That Important Moment of Insight: When Inspiration Becomes Innovation

The word damascene entered the English language with a dual meaning. One meaning, refers to the superb steel swords smithed in Syria’s capital city. These weapons were characterized by distinctive patterns of banding and mottling reminiscent of flowing water. The legend is that even with today’s modern machinery, contemporary blacksmiths are unable to reproduce these blades known for their elegance, toughness, and resistance to shattering. A quick tangent is that the sharp, resilient edge of Damascus steel provided George R. R. Martin with his inspiration for Valyrian steel in Games of Thrones, which actually brings us back full swing to the main focus of this writing.

In this article, we refer the second meaning of the word damascene in reference to an important moment of insight, one that typically leads to a dramatic transformation of attitude or belief. This is the hallmark of every great entrepreneurial genesis story.

What we fail to realize is that insight or inspiration typically comes at the moment you least expect it. There is a tendency for many hard working entrepreneurs to over stress their commitment to invention resulting in many a sleepless night. Some may even waste an entire day in a work shop focused on innovation…many a sleepless day.

I am (personally) vehemently opposed to those that try to force fit the silicon valley model of singular focus on one’s own venture and boot-strapping one’s financing beyond oblivion. There have been countless examples of innovation occurring par parergon, that is, while working on something (on the side) in addition to one’s principal work. An idea, like lightening, may strike you when you least expect it.

My favorite example is that of Albert Einstein, a man who is synonymous with genius. Contrary to popular belief, Professor Einstein did not come up with the infamous Theory of Relativity while working in a lab. The theory actually encompasses the two theories of general and special relativity, the latter of which brings us the famous E = mc2. Einstein’s important moment of insight, his damascene moment, came while working as a clerk at the Swiss Patent Office in Bern, more specifically as an assistant examiner — level III. You see, even Albert Einstein, a future Nobel prize winner for physics could not find his dream job of a teaching position for two years, so he decided to work at a menial government job that he was arguably over qualified for. He occupied his hands and freed his mind, all the while earning a decent living and depending on himself. There is honor in any form of work, and Einstein would fondly look back at this time at the patent office, calling it “a worldly cloister where I hatched my most beautiful ideas.” Young Albert worked hard, he fulfilled his daily duty and managed his time exactly: eight hours of patent office work, eight hours of “allotria” (miscellaneous) and scientific work and eight hours of sleep (which he often used instead for writing his manuscripts). A true entrepreneur par parergon.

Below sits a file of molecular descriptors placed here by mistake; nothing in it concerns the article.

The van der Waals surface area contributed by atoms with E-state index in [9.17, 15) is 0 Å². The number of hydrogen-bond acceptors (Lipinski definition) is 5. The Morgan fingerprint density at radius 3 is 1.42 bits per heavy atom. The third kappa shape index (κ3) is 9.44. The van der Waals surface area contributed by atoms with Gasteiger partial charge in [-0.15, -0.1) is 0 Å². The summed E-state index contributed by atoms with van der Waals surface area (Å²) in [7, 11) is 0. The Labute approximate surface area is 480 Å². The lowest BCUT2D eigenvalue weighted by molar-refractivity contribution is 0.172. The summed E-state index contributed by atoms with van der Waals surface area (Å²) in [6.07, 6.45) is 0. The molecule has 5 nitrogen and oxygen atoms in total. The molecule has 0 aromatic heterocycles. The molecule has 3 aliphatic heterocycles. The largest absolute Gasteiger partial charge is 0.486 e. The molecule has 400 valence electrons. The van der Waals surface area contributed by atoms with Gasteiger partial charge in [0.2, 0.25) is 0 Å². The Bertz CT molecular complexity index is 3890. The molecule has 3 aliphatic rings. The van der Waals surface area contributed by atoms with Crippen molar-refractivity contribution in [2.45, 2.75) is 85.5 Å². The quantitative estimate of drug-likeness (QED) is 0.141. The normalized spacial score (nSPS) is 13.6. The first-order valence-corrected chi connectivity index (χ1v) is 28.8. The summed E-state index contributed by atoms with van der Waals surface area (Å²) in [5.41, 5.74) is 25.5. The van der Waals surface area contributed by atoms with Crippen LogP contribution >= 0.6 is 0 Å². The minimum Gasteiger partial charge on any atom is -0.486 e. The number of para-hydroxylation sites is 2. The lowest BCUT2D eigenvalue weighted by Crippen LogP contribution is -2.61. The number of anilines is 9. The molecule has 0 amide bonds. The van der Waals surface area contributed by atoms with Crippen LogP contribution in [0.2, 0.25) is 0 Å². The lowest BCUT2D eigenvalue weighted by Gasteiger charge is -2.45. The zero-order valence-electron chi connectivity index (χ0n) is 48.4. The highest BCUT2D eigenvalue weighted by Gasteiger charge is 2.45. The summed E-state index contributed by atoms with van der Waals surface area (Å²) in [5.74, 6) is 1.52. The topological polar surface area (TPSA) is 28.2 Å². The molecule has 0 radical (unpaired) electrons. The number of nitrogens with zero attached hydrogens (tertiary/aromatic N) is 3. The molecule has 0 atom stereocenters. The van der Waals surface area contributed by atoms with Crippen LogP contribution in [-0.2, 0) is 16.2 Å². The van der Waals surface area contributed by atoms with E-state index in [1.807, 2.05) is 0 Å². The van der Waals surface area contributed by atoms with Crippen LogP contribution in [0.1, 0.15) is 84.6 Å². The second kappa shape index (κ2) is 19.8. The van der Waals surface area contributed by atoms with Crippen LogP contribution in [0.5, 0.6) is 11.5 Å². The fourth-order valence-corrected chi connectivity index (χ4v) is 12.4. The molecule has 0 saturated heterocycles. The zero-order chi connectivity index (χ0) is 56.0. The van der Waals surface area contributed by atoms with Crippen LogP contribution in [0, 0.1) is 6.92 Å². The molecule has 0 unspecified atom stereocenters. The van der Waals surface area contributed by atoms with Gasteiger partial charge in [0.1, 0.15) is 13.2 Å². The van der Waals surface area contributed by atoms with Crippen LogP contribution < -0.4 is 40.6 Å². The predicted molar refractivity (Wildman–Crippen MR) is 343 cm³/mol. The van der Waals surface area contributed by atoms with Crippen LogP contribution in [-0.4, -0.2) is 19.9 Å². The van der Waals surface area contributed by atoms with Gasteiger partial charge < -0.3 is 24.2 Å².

Young Einstein at his lectern at the Swiss Patent Office — 1904

Two other quick teachable moments from the early career of Einstein for entrepreneurs include that he really did fail to reach the required standard in the general part of the entrance examinations for the Swiss Federal Polytechnic in Zürich at the age of 16, but obtained exceptional grades in physics and mathematics So no, Einstein did not fail physics and math. Sorry every ninth grade student in the world. A short decade later, at the age of 26, Einstein would go on to have his annus mirabilis (miracle year), he published four groundbreaking papers, on the photoelectric effect, Brownian motion, special relativity, and the equivalence of mass and energy (yes E = mc2 again), which elevated him to the notice of the academic world. He earned his PhD in the same year as well.

So the next time you are feeling frustrated that you have not come up with that entrepreneurial idea quite yet, just remember a young Swiss patent office clerk, that could not find his dream job for two years and went on to become one of the histories most distinguished thinkers.

“The Way of the Future”